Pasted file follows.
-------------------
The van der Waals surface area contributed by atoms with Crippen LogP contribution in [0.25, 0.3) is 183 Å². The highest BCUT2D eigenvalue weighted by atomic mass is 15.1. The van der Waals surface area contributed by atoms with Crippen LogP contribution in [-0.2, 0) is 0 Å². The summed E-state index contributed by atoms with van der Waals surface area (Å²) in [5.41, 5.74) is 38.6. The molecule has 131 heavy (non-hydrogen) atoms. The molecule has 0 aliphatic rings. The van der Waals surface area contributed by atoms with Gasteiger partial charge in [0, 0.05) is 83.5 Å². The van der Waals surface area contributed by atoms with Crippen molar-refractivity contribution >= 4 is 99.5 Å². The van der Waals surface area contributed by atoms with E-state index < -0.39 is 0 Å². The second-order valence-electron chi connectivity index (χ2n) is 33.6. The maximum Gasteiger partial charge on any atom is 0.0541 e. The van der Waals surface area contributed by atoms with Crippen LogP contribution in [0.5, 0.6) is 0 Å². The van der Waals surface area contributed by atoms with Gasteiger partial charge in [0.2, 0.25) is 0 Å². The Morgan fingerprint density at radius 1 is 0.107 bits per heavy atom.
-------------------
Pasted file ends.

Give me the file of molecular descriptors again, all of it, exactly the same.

The van der Waals surface area contributed by atoms with Crippen LogP contribution in [0.25, 0.3) is 183 Å². The highest BCUT2D eigenvalue weighted by atomic mass is 15.1. The van der Waals surface area contributed by atoms with Crippen LogP contribution in [-0.2, 0) is 0 Å². The summed E-state index contributed by atoms with van der Waals surface area (Å²) in [5.41, 5.74) is 38.6. The molecule has 131 heavy (non-hydrogen) atoms. The molecule has 0 aliphatic rings. The van der Waals surface area contributed by atoms with Gasteiger partial charge in [0, 0.05) is 83.5 Å². The van der Waals surface area contributed by atoms with Crippen molar-refractivity contribution >= 4 is 99.5 Å². The van der Waals surface area contributed by atoms with E-state index < -0.39 is 0 Å². The second-order valence-electron chi connectivity index (χ2n) is 33.6. The maximum Gasteiger partial charge on any atom is 0.0541 e. The van der Waals surface area contributed by atoms with Crippen LogP contribution in [0.5, 0.6) is 0 Å². The van der Waals surface area contributed by atoms with Gasteiger partial charge in [0.2, 0.25) is 0 Å². The Morgan fingerprint density at radius 1 is 0.107 bits per heavy atom.